Shades of Civic Activism: State – Labour Relations in India and Ethiopia
How can we understand expansion and contraction of civic space under different political regimes? Research on civil society–state relations has yet to develop a theory that can account for the complexity and variations of their relations and interactions on the continuum between authoritarian and democratic rule. Previous research has commonly adopted divergent theoretical frameworks for explaining civil society – state relations under democratic and under authoritarian rule.
This project explores how different levels/scales of authoritarian and democratic rule shape possibilities for civic action through in-depth case studies of state – labour relations in two countries, one formally qualified as democratic, India, and one as authoritarian, Ethiopia. Taking negotiations around minimum wages as an entry point, we will analyse when and how trade unions have been able to place labour demands on the political agenda and when and to what extend labour demands have been legislated on an adhered to. Drawing on archival data going back to the 1960s and semi-structured interviews will allow us to (1) compare civil society – state relations under different levels/scales of authoritarian and democratic rule, (2) shed light on how the reduction/enlargement of civic space shape possibilities for civic action and (3) understand similarities and differences in civil society – state relations under different levels/scales of authoritarian versus democratic rule.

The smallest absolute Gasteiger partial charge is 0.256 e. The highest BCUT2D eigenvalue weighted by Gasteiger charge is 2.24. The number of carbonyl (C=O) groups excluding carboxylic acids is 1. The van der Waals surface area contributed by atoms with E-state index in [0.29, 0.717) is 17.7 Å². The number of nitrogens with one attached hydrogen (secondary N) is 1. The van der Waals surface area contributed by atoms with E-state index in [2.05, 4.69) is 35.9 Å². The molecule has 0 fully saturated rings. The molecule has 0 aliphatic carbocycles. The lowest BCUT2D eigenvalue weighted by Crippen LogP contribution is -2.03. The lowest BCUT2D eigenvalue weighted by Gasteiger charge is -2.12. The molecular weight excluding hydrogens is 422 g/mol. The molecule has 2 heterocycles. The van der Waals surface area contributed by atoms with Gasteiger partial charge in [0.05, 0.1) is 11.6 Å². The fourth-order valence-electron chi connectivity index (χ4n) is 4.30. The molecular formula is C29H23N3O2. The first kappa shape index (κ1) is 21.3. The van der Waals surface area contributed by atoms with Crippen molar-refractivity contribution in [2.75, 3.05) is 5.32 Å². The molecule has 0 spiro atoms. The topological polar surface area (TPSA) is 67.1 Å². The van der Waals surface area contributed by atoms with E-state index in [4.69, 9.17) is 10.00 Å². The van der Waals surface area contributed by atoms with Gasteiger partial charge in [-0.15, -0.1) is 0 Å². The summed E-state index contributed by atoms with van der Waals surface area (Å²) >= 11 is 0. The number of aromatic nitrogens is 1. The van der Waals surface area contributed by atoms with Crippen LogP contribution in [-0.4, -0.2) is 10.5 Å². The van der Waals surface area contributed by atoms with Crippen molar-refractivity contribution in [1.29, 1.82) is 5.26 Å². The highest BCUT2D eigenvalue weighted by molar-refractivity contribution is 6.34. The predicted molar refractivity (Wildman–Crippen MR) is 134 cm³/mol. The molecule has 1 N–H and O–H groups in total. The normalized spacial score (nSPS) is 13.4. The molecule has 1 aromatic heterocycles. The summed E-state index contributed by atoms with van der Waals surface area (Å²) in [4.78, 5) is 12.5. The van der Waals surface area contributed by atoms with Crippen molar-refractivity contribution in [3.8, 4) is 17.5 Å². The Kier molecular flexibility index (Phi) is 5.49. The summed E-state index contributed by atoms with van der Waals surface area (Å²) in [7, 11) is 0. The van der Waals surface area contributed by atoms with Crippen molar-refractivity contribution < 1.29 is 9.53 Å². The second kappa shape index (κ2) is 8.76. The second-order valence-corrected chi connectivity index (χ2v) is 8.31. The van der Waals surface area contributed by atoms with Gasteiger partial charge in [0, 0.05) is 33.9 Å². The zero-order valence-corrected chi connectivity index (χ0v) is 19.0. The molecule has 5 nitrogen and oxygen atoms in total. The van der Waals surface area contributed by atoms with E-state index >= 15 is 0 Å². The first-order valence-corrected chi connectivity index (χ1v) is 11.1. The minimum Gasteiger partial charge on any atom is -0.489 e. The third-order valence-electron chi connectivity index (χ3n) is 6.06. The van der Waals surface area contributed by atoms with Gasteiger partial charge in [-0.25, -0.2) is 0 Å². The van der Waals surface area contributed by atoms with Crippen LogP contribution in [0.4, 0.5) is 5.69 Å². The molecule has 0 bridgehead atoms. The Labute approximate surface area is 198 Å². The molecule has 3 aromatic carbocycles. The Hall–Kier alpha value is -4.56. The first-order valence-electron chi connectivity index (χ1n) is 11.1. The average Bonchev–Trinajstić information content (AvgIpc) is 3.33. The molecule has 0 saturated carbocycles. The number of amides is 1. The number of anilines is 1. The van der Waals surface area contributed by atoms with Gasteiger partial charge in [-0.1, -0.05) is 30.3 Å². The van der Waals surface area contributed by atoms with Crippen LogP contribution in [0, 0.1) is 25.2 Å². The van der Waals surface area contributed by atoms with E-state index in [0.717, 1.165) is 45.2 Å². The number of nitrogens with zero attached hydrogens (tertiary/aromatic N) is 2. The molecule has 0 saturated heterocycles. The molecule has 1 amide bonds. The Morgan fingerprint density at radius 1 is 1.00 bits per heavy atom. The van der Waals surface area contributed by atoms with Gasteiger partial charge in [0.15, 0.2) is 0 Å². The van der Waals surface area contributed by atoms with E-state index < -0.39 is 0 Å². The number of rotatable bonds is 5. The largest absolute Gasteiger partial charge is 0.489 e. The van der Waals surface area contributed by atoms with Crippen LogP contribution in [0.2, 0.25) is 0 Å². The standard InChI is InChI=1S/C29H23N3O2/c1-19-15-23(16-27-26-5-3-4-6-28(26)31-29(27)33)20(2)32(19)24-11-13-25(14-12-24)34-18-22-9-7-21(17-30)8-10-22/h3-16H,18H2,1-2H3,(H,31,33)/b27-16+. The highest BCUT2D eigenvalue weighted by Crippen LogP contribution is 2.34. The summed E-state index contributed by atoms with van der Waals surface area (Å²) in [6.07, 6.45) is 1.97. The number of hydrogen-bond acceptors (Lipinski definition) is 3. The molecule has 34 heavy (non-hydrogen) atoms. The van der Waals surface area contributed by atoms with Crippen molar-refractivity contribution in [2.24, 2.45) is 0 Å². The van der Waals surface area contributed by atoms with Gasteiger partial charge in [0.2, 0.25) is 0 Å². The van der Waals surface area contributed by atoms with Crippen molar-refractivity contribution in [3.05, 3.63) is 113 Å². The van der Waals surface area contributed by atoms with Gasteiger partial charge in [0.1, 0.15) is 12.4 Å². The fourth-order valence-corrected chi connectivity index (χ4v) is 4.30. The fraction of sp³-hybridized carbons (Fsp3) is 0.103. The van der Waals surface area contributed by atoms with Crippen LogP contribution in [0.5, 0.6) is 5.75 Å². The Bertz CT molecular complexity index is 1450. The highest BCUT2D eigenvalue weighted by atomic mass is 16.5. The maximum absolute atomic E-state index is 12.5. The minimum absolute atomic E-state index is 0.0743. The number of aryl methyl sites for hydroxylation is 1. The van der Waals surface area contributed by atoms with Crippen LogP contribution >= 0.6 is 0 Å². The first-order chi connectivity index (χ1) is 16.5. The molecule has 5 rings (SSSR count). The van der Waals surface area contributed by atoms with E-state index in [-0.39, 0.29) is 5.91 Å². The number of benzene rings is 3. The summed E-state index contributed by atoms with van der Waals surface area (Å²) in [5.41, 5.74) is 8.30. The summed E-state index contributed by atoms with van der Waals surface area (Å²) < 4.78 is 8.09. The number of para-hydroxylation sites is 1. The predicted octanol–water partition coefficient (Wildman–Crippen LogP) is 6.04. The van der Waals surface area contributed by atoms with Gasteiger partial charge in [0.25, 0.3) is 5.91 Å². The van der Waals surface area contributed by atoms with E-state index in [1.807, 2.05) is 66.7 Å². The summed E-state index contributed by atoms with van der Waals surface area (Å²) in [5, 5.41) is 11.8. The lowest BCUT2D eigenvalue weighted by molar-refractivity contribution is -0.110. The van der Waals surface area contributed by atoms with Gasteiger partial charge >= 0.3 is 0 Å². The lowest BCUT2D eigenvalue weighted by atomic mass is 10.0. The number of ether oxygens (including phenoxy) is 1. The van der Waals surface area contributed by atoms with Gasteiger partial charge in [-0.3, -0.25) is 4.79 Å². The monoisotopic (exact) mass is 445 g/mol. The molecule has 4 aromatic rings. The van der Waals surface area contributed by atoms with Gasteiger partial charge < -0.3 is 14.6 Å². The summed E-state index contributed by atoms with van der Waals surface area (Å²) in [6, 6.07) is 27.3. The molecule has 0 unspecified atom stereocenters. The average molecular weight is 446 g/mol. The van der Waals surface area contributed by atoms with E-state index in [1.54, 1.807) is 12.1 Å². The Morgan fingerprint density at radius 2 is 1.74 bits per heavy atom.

Principal Investigator: Jenny Jansson (Department of Government)
Funding: SEK 4 451 449 from the Swedish Research Council (Development Research)
Camille Louise Pellerin, Uppsla University
Andreas Admasie, Universiteit Leiden
Silke Neunsiger, Swedish Labour Movement's Archives and Library